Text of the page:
Belonging – Being a Member

We Are Social Beings
We humans are social beings. We thrive on being a member, live in clusters and form ourselves into communities and groups, tribes and bands. There is a catch, though. The need to belong can be overpowering and may come with a cost. I know, because I have felt it too.
It works the same way in business and on the Internet. Have you ever been hooked on belonging; being a member of a business related group because it appeared to give you focus, purpose and clarity and satisfied that need? Being a member mostly keeps you busy, has you think you’re making headway. It may even make you feel good about yourself. After all, we all want to belong to something bigger than ourselves. Our identities demand it.

Do the Math

How many of you have taken the time to analyze the actual results produced because of belonging to that group? If you put on your accountants visor, rolled up your sleeves and reviewed the numbers you’d be amazed.
Tally up the hours spent “belonging,” doing, contributing, include the monthly dues, the time taken from other, possibly more important, tasks. Now set that next to the financial benefit, the money brought in because of your membership in that group. I’d venture to say you’re in for a startling awakening.
Let Me Draw You A Couple of Pictures

Two examples of this surfaced in the early part of the week.
I have belonged to a blog commenting tribe since April of 2011. It has operated as promise and brought many additional comments to my blog, to this blog you’re reading now. I’ve enjoyed meeting many fellow bloggers, reading their posts and being a member of a community.
Recently the tribe has seen many bloggers fall off the rolls and closure of the tribe is a distinct possibility. So, in hedging my bets, I’ve begun to look at alternative methods to gain followers and keep the comments coming.
In the process I put on my accountant’s visor and went looking at the financial side, and am scratching my head in wonder. Although I felt good about being a part of the group, I have a sense of belonging, being needed and wanted; it’s brought me nothing in the way of business. Lots of time and effort and zero return.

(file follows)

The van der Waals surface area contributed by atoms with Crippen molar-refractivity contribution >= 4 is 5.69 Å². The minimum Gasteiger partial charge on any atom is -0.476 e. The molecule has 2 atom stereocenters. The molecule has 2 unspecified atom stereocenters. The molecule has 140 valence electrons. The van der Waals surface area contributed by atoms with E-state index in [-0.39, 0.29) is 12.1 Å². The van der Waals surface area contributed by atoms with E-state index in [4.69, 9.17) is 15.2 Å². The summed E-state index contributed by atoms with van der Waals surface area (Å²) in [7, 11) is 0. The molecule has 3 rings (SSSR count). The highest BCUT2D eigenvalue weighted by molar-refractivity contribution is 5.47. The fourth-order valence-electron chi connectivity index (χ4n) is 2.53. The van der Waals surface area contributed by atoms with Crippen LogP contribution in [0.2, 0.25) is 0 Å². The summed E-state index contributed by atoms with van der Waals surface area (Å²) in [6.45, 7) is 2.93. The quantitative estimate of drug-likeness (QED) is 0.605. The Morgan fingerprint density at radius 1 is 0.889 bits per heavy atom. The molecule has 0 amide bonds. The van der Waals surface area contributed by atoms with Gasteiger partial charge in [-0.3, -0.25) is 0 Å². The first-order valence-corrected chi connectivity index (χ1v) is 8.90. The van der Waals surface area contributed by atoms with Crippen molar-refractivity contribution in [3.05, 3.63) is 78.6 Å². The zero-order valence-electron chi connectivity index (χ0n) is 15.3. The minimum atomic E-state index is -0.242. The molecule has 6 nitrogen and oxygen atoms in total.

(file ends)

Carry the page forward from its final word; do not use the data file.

Second example. In working with a coaching client I discovered that she was spending a tremendous amount of time with a group on training calls, writing assignments and reading. There is nothing wrong with training and development. She’s been doing this now for two years. She has a sense of belonging to something larger than herself; there is a feeling of camaraderie as everyone in the group is out to accomplish something similar – financial gain. Isn’t that ironic.
When I had her take a look at the costs, the time, the money spent, her personal sacrifice, the light bulb went on. The group provided no more than arms length support, took from her productive time and cost her monthly, returning no increase in her income. I heard her gasp when she understood this truth.
What Were We Thinking?

Why did we stay so long? What did we gain? With a false sense of security, an inner personal need was met indeed. We belonged and fooled ourselves into thinking we were being productive.
Where in your life do you see similarities? Are you hanging on to “belong?” At what cost to you and your business? Be picky with your time. Belong to groups certainly, but belong to those groups that move you forward in your business, in your life and in your dreams.
Belonging – Being A Member
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Rick Lelchuk

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